The attempt at equivalence of the Palestinian ‘side' and Israeli ‘side' obscures the fact that for Palestinians, the claim that one is not taking sides is taking sides. How could it be otherwise? How can one remain balanced when the fact of Israeli military hegemony, oppression, belligerence and defiance of international norms and laws is so clear? The grossly disproportionate imbalance in death tolls is evidence enough. Every time I have been invited to a media interview with a pro-Israel spokesperson ‘for balance', I have an image of a see saw. The illusion of a balancing structure is there, but what counts is the distribution of weight.
This leads me to the next emotional constraint among PEPs, connected to the idea of ‘humanity'. What kind of human is a Palestinian allowed to be? What kind of Palestinian will we root for? Listen to? Sympathise with? Take notice of?
The way violence is reported in this conflict is telling. When Israelis are killed, the headlines are predictable: Wave of violence. New violence. New unrest. Worst unrest. Spike in violence. There is no such thing as ‘lapses' or ‘waves' of violence for Palestinians. Every day is an encounter with violence.
The more I reflect on this, the more it links back to the wider global context of power hierarchies and how these shape western emotional (and strategic) alliances. We prefer victims who don't fight back. The stoic, self-restrained victim who doesn't resist or assume any agency. Our treatment of asylum seekers who exercise agency by daring to leave their war-torn countries is a case in point. It is the refugee resigned to their fate in a refugee camp whom we applaud. Arguably, Palestinians – women and children included – defy the stereotype of the passive, doe-eyed brown figure of the victim. They claim the right to resist. They demonstrate a fierce resilience and unwavering spirit of defiance.
Because the western imagination is limited by the luxuries of its privileged existence, the capacity to understand the pressure cooker that is life under occupation structures the way we think about Palestinians who resist. There is a deep-seated self-centred conceit in referencing our lives when assessing how much Palestinians should take.
It always amuses me, this idea that Palestinians are excessive in their resistance, particularly when the vocally racist mobs speak up. We have entire collectives of enraged people ready to die for Australia because they cannot handle the outrage, the sheer, unassailable injustice of a halal label on a jar of Vegemite or Easter Eggs. This speaks to the topsy-turvy emotional regimes we are dealing with.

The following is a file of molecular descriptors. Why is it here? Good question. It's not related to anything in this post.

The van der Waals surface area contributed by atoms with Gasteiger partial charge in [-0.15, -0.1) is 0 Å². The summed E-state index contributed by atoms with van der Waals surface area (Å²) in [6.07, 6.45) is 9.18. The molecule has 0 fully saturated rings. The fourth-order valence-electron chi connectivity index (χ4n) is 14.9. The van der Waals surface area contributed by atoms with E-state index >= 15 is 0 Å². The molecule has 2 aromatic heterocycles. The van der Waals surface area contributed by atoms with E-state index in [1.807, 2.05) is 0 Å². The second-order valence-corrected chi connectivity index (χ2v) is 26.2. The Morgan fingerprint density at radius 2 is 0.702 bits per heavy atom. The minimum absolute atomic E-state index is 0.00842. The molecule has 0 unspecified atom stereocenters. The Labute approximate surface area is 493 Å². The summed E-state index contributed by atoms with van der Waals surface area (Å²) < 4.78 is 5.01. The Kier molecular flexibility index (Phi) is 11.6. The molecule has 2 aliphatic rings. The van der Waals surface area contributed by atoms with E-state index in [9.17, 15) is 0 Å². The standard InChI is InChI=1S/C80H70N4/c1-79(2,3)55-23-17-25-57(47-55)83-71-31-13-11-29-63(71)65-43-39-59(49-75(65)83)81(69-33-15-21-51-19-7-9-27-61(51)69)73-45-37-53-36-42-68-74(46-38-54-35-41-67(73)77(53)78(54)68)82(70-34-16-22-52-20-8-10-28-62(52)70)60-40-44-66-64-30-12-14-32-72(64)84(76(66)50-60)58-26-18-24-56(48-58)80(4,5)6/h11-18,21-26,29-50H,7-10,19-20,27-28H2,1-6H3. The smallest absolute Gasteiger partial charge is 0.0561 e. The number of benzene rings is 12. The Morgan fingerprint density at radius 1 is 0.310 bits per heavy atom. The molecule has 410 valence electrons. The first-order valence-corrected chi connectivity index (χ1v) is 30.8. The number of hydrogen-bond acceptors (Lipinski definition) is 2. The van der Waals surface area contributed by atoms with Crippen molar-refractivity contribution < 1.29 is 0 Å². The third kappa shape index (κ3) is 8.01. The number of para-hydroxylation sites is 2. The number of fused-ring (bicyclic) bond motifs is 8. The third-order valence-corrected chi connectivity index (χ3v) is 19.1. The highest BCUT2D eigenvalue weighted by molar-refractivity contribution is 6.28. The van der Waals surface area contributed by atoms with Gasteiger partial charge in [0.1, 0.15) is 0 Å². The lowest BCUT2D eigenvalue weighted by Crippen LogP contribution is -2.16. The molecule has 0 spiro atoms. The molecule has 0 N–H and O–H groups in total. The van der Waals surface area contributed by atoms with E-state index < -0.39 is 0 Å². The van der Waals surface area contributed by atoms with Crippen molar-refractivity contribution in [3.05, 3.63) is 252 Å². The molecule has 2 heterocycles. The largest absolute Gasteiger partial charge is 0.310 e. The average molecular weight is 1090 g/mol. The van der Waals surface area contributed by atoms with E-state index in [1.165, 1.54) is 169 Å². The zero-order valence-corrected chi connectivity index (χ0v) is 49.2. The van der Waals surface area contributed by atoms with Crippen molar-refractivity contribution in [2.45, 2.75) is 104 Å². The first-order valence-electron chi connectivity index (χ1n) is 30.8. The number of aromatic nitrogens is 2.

Palestinians who are literally giving birth at checkpoints or watching their children shot by soldiers are either expected to live with it, or, for others, asking for it. It is the former position that interests me more because it speaks to how people in the west divide the world between the west as a zone of safety and the third world as the zone of danger. Fear, bombs and violence are not something that touches everyday life for us in the west, violence and conflict being something that mainly affects cultural or ethnic others. We are shocked, disturbed, affected by violence. Palestinians/non-Westerners only ‘know' and ‘understand' violence.
There is a flipside to this, of course, because we are endlessly reminded of Israel's right to defend itself. No state can tolerate rockets, we are told whenever Gaza is in the media.
This is what Palestine advocates in the West are up against emotionally and ideologically. And this is why if we are to ensure that we are celebrating peace and self-determination for Palestinians and Israelis in fifty years time, we must expose the false narratives and emotional biases that are buried deep in the mindset of PEPs until they extend their progressive politics and compassion to Palestinians. Half a century on, God knows Palestinians have waited long enough.